By Lawrence J. LeBlanc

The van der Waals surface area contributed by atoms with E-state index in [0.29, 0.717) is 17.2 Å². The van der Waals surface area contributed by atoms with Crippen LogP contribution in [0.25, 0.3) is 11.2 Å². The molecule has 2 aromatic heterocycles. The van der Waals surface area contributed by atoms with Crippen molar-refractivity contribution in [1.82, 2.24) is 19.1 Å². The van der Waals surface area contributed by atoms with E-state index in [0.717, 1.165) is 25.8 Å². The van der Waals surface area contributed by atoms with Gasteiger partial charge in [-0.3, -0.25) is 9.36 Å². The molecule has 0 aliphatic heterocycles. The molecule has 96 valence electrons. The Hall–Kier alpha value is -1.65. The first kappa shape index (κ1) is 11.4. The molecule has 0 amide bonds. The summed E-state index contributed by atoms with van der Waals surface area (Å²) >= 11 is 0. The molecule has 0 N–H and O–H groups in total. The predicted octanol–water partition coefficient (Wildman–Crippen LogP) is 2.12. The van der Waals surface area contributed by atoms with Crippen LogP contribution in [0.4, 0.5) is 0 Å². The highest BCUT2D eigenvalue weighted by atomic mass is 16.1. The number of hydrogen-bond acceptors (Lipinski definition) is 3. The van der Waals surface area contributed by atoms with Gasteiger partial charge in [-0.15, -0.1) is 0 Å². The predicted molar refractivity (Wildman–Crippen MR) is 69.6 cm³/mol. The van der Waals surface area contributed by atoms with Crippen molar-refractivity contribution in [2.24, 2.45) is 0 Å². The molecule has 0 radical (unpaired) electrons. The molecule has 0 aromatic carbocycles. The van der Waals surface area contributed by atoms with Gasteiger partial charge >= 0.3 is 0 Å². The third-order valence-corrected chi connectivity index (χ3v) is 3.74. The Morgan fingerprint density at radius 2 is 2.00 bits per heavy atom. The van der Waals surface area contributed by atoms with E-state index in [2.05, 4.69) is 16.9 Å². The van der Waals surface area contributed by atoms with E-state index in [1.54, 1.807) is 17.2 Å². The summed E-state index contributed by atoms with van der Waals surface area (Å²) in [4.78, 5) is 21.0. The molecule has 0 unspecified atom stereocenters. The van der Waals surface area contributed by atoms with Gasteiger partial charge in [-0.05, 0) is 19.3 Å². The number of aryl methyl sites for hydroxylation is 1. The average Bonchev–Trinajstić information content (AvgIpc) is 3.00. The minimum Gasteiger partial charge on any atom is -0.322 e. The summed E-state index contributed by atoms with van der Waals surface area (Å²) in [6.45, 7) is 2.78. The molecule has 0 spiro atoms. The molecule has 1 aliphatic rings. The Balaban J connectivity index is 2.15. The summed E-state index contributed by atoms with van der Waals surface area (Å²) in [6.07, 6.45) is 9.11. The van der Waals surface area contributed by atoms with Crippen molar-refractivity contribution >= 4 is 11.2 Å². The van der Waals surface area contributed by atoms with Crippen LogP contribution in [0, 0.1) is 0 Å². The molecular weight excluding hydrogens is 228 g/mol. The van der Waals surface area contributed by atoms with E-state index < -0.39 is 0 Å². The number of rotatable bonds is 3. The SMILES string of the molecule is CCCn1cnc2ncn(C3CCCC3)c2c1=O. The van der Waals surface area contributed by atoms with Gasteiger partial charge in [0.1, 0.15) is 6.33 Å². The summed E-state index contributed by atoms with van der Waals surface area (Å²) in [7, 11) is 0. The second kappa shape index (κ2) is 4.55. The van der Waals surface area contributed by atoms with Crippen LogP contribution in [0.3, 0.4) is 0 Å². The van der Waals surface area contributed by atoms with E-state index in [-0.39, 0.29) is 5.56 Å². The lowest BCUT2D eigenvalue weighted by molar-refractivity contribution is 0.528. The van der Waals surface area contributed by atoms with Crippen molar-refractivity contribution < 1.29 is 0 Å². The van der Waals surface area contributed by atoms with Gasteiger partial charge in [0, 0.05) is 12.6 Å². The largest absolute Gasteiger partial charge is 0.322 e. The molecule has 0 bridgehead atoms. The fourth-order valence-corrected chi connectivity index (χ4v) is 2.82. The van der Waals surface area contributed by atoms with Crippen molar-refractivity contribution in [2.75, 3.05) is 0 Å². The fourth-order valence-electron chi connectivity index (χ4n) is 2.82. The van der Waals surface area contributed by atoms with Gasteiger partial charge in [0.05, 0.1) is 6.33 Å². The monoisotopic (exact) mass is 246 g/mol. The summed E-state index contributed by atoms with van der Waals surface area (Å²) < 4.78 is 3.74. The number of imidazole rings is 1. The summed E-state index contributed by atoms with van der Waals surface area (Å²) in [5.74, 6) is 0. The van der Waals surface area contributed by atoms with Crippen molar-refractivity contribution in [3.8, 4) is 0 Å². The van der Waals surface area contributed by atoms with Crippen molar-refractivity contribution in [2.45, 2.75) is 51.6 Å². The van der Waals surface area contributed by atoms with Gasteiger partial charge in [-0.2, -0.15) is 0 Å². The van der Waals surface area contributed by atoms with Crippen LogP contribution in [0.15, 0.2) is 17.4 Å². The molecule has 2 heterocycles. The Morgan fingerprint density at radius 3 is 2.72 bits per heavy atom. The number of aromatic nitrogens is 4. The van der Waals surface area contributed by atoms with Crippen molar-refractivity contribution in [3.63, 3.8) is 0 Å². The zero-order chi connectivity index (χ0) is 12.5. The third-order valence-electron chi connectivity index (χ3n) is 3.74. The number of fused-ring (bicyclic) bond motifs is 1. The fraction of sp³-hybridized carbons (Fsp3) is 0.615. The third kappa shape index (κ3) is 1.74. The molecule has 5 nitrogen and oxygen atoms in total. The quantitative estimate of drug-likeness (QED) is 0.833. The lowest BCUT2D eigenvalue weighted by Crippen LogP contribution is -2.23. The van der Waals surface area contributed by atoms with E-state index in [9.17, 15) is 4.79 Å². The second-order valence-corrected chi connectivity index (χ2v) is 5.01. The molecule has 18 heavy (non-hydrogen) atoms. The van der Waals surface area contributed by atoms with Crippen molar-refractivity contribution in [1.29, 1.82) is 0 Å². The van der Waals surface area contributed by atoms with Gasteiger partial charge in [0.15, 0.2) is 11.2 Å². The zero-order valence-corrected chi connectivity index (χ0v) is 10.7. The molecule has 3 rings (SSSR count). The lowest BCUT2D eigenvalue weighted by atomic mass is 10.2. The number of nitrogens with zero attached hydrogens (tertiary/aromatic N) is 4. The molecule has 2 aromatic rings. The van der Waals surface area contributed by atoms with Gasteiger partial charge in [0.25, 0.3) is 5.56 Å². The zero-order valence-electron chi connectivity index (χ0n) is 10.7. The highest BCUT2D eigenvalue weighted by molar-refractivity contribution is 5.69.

In November 1989, the United Nations adopted the Convention on the Rights of the Child (CRC) after nearly a decade of debate over its merits and provisions. Less than a year later, it was ratified by twenty countries, the threshold number required for implementation. No other UN human rights treaty was ever ratified so rapidly and with such enthusiasm. In this carefully researched book, Lawrence J. LeBlanc provides a historical overview of the origins of the CRC and children's rights work, places the issues and problems into the broader perspective of the United Nations lawmaking process, provides an in-depth analysis of the children's rights enumerated in the treaty, and projects the prospects for effective implementation of the CRC. He outlines why the convention comes at the best possible time and how it represents the single most important international document on children's rights. With the CRC's broad ratification, its political significance continues to grow. Close cooperation among the UN monitoring committee, UNICEF and other UN agencies, and nongovernmental organizations make it difficult for governments to ignore their pledges. Although the conditions under which many of the world's children are living give rise to legitimate concern about the CRC's real impact, LeBlanc demonstrates that our greatest hope comes from working to reduce the thin line between commitment and cliché.